Every earnings season the share prices of some companies skyrockets, while others are punished. But what will be the main drivers of an outperforming stock this time?
In years gone by it could have been earnings per share growth, improving user numbers, better advertising revenue, or expanding margins that resulted in the biggest rises, but this year I’m betting the best performing companies will be those that surprise on dividend payouts.
Interest rates are at record lows and term deposit rates continue to drop, forcing more and more investors into riskier assets in the hunt for a better return. Investors who have moved into shares have bought companies with a strong history of maintaining or growing dividends. As a result, we’ve seen companies such as the big four banks and Telstra Corporation Ltd (ASX: TLS) outperform the market in recent years, as investors trust management to continue paying out a large portion of growing earnings as dividends.
So with more than half of Australia’s major companies having reported earnings to 31 December 2013, which companies have surprised or pleased investors by raising dividends?
Rio Tinto Limited (ASX: RIO) gave investors a pleasant surprise during its earnings report last week by increasing its full-year dividend payout by 15% from $US1.67 to $US1.92. This was on the back of a 10% surge in net profit, and a swing to a net income gain versus a loss last year. Rio Tinto is now yielding 2.8% fully franked, or 4% grossed up.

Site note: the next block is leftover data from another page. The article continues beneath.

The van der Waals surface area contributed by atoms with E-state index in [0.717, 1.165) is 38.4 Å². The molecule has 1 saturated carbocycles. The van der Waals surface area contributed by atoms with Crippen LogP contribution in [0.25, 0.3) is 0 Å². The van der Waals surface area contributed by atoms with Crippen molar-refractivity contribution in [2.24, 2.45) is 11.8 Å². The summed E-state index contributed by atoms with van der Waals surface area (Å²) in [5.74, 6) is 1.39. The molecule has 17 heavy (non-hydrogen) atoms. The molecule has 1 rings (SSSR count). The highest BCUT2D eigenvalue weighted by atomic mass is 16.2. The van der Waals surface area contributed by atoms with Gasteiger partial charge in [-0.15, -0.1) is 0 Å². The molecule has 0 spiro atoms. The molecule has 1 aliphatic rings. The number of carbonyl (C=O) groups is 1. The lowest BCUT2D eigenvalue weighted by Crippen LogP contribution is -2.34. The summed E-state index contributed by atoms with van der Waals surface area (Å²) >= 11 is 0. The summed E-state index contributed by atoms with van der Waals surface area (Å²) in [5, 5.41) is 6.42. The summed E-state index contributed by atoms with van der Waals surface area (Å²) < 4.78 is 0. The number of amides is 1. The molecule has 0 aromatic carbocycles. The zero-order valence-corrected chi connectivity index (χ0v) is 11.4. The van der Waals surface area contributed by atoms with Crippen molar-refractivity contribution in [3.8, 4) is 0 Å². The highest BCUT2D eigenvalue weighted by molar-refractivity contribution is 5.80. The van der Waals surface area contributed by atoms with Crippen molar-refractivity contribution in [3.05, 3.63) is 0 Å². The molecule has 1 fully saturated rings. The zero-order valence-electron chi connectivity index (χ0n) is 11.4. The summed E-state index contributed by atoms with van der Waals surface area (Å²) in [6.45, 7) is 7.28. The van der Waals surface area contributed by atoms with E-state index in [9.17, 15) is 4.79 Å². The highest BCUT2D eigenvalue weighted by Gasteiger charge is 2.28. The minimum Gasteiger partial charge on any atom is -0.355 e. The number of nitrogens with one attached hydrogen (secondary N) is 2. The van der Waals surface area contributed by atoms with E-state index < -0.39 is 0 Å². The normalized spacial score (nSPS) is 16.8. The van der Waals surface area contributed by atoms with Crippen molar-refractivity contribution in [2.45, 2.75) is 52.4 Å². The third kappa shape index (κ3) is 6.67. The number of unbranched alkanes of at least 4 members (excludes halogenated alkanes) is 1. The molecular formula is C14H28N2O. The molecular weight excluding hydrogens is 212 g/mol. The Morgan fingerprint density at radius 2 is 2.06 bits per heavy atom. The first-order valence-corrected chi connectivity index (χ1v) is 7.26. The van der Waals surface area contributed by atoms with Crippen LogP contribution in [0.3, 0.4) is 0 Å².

Telstra Corporation Ltd (ASX: TLS) also beat expectations with a 9.7% rise in net profit allowing the company to raise its half-year dividend from 14 to 14.5 cents per share. This represents the first time since 2007 that Telstra has changed its dividend payout. Telstra is now yielding 5.6% fully franked, or 8% grossed up.
Finally, Australia and New Zealand Banking Group (ASX: ANZ) shareholders have been treated to a 5% rise in the share price since the group announced a 13% increase in cash profit for the quarter that ended on 31 December. While the group is yet to announce its next dividend payout, Morningstar is predicting the dividend to jump 7% to 176 cents per share. ANZ is now yielding 5.6% fully franked, or 8% grossed up.
With term deposits now delivering a return between 2.5% and 3%, investors relying on income from such investments are being forced to search elsewhere for better returns. Companies such as those above will be favoured by income-seeking investors because their grossed-up dividend yields are much better than that achievable in term deposits. Long-term investors will know these companies and management well enough to expect a good return over time.
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Motley Fool contributor Andrew Mudie owns shares in ANZ.